The Civil War, Day by Day

Battle for the Shenandoah (detail)

Red River Campaign Begins

This amphibious expedition, originating from Vicksburg, Mississippi, was devised by General-in-Chief Henry Halleck as a means to win Louisiana and Texas for the North. Unfortunately, it turned out to be a waste of time...and an inefficient use of some 40,000 trained soldiers.

Halleck’s elaborate plan called for General Nathaniel Banks’ and Admiral David Porter’s naval fleet to reach Alexandria, Louisiana by way of the Red River. Once in Alexandria, they were to be met by additional troops under William T. Sherman and Frederick Steele. Halleck appointed Banks to coordinate the mission.

The campaign got underway on March 12, 1864, as the troops started up the river on their navel transports. Although they had some successes along the way - namely, the seizure of Fort de Russy - the Union forces faced disaster by April. The Confederates positioned themselves along the river and attacked, forcing Banks to retreat near Mansfield, Louisiana. Porter was now left to evade enemy fire, as his thirteen ironclads and seven gunboats struggled through shallow waters.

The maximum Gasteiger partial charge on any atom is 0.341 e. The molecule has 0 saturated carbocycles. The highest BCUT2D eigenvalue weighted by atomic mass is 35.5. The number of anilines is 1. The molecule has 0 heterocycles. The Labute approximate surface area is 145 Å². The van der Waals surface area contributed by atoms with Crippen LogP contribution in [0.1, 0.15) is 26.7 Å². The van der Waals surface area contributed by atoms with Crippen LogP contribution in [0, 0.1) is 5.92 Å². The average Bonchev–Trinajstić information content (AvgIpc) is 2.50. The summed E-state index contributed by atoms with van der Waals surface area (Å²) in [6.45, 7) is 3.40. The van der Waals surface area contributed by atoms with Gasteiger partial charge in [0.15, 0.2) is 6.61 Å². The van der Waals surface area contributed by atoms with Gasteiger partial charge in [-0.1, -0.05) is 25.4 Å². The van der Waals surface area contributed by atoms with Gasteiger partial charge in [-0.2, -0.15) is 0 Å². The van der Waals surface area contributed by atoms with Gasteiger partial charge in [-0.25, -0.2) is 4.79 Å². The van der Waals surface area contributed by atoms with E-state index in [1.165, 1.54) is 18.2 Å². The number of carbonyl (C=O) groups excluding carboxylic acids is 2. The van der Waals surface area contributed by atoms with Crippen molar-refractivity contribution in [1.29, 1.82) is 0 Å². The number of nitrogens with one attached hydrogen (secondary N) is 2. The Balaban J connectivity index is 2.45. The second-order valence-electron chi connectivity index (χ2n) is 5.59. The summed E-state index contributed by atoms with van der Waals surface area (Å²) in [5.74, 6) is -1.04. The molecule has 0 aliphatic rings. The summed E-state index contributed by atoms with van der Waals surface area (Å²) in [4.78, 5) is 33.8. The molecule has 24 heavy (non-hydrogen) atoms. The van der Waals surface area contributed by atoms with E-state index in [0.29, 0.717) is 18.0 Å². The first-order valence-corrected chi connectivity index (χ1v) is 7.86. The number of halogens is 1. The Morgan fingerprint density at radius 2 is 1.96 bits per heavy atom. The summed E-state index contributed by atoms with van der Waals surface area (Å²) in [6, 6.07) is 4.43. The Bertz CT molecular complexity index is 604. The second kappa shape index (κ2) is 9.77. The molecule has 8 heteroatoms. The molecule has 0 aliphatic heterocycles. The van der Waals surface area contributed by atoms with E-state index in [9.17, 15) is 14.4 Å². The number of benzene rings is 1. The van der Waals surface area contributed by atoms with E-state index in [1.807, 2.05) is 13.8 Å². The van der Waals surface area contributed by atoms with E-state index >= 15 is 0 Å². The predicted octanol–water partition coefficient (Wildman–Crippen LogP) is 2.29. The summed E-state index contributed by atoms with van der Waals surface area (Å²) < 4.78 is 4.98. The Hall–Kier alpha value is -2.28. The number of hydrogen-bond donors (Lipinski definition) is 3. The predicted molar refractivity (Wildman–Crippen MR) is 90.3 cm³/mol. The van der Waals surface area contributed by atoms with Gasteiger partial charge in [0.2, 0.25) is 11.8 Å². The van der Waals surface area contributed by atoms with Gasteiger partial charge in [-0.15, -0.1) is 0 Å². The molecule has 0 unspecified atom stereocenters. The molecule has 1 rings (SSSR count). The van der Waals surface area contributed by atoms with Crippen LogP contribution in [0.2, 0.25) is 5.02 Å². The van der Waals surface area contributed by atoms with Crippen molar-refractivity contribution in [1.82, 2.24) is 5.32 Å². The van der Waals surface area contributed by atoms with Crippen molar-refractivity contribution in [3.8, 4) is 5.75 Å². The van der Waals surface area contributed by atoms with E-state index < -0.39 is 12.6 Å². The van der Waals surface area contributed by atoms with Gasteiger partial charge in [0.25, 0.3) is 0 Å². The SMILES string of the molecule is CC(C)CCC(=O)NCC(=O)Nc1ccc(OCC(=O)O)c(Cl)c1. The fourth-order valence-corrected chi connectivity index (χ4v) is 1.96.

Miraculously, a lieutenant colonel named Joseph Bailey proved his engineering expertise; he dammed the river so it was deep enough for the ships to speed safely through. As a result of this brilliant strategy, Bailey was promoted to Brigadier General. More importantly, Ulysses S. Grant was promoted to Halleck’s position…and the likes of the Red River campaign would never happen again.

Mort Künstler painted this tumultuous battle scene, a detail from Battle for the Shenandoah, which typifies the cavalry fighting which took place during the Red River Campaign.

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All illustrations by Mort Künstler. Text by Michael Aubrecht, Dee Brown, Henry Steele Commager, Rod Gragg, Mort Künstler, Edward Lengel, James McPherson, and James I. Robertson, Jr. - Copyright © 2001-2019. All Rights Reserved. No part of the contents of this web site may be reproduced or utilized in any form by any means without written consent of the artist.